And the answer to “What the heck is this?”

Late last month I posted some images of a rather unusual sea creature and invited Photo Morsels readers to submit their suggestions as to what it may have been.

I did indicate that I would post the answer about a week after the “What the heck is this?” post was published, but stuff happens, and nearly a month has gone past.

A quick reminder first as to what this creature looks like. And to provide you with an appropriate sense of scale, this fellow is 5 metres long and weights around 700 kg.

What's This 002

And another view from head-on.

What's This 001

Ok, so what is it?

You are looking at a Megamouth shark, Megachasma pelagios, one of rarest sharks in the world. The first specimen was discovered in 1976 and the one I photographed above was only the third specimen discovered. Even today, only 55 examples of this shark have been found.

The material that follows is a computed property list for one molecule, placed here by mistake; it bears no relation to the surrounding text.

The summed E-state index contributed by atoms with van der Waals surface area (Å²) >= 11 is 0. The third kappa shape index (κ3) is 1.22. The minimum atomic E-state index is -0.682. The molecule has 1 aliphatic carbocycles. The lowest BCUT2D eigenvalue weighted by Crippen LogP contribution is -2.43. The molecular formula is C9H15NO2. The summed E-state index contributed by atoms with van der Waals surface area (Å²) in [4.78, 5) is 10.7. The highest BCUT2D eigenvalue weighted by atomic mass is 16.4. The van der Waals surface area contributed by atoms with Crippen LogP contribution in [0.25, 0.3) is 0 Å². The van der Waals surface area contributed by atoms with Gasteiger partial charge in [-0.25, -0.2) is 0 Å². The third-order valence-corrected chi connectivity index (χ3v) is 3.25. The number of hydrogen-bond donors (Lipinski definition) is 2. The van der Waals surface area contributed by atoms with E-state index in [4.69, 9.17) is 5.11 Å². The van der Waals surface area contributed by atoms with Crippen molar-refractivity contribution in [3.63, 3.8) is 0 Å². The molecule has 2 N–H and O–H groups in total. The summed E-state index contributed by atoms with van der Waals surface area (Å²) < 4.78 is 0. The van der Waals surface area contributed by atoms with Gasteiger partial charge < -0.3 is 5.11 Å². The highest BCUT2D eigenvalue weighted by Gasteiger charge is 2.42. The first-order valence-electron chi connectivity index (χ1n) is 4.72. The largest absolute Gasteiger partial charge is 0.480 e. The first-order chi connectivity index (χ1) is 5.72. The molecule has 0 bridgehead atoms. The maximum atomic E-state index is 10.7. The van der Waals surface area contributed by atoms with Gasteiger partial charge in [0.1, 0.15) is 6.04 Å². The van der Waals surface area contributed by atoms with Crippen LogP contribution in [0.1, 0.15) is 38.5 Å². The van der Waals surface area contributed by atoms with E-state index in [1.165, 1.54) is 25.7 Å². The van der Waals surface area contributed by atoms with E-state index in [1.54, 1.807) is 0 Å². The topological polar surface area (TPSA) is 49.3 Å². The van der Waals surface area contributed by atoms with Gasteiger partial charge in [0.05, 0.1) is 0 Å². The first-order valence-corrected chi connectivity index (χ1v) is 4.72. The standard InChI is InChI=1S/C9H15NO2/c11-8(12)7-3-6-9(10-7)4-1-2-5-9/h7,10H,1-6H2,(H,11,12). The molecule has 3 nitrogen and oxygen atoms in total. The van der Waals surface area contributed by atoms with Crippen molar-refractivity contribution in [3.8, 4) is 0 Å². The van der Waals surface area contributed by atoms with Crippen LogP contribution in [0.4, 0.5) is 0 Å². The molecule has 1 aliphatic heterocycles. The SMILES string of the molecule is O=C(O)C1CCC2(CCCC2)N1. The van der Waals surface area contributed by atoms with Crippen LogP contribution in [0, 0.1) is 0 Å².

Megamouth is the third known species of shark that is a plankton feeder. The other two are the whale shark found in tropical waters and the basking shark that readers around the North Atlantic would be familiar with.

Not a lot is known about megamouths , but it is believed that they live near the edge of continental shelves. During daylight, they swimming slowly at depths of 150 m or more on the edge of the twilight zone where little light penetrates. At night, megamouths rises towards to the surface to feed.

The specimen I photographed was found washed ashore in Western Australia at Mandurah, south of Perth, in 1988. Today, it can be found in the Maritime Museum at Fremantle, the port suburb of Perth, in a large stainless steel tank.

One reader correctly identified my photos as being a megamouth shark. Wordpress blogger Kevan is a Canadian aircraft enthusiast who’s been living in the Czech Republic for the last decade.  And obviously has an interest in marine biology as well. He publishes the Pickled Wings blog and if you have an interest in historic aircraft, there’s plenty to look at over at Pickled Wings. In particular, Kevan has extensively documented aircraft from the former Eastern Bloc.

And if you would like to learn more about megamouths, here are a couple of links:

The WA Museum – Moving Megamouth

Video of Living Megamouth

And I also happen to have a couple of photos of the Mandurah coastline in my The Sun Sets in the West post.

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